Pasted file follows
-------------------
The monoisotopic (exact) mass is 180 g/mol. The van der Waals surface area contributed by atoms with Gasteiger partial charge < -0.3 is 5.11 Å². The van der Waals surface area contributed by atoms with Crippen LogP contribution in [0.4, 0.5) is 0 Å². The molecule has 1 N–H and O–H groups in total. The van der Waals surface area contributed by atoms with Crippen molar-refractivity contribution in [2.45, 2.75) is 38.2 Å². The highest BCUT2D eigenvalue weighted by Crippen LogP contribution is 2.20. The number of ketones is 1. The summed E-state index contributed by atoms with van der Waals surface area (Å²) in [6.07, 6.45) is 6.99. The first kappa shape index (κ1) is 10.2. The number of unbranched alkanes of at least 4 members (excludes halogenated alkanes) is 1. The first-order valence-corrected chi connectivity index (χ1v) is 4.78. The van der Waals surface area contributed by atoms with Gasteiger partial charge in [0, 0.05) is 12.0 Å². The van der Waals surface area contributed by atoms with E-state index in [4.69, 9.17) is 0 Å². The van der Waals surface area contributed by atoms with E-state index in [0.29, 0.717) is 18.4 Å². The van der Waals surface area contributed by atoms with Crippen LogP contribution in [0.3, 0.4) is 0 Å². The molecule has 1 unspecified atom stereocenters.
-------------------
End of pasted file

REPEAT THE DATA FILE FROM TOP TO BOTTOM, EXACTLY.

The monoisotopic (exact) mass is 180 g/mol. The van der Waals surface area contributed by atoms with Gasteiger partial charge < -0.3 is 5.11 Å². The van der Waals surface area contributed by atoms with Crippen LogP contribution in [0.4, 0.5) is 0 Å². The molecule has 1 N–H and O–H groups in total. The van der Waals surface area contributed by atoms with Crippen molar-refractivity contribution in [2.45, 2.75) is 38.2 Å². The highest BCUT2D eigenvalue weighted by Crippen LogP contribution is 2.20. The number of ketones is 1. The summed E-state index contributed by atoms with van der Waals surface area (Å²) in [6.07, 6.45) is 6.99. The first kappa shape index (κ1) is 10.2. The number of unbranched alkanes of at least 4 members (excludes halogenated alkanes) is 1. The first-order valence-corrected chi connectivity index (χ1v) is 4.78. The van der Waals surface area contributed by atoms with Gasteiger partial charge in [0, 0.05) is 12.0 Å². The van der Waals surface area contributed by atoms with E-state index in [4.69, 9.17) is 0 Å². The van der Waals surface area contributed by atoms with E-state index in [0.29, 0.717) is 18.4 Å². The van der Waals surface area contributed by atoms with Crippen LogP contribution in [0.3, 0.4) is 0 Å². The molecule has 1 unspecified atom stereocenters.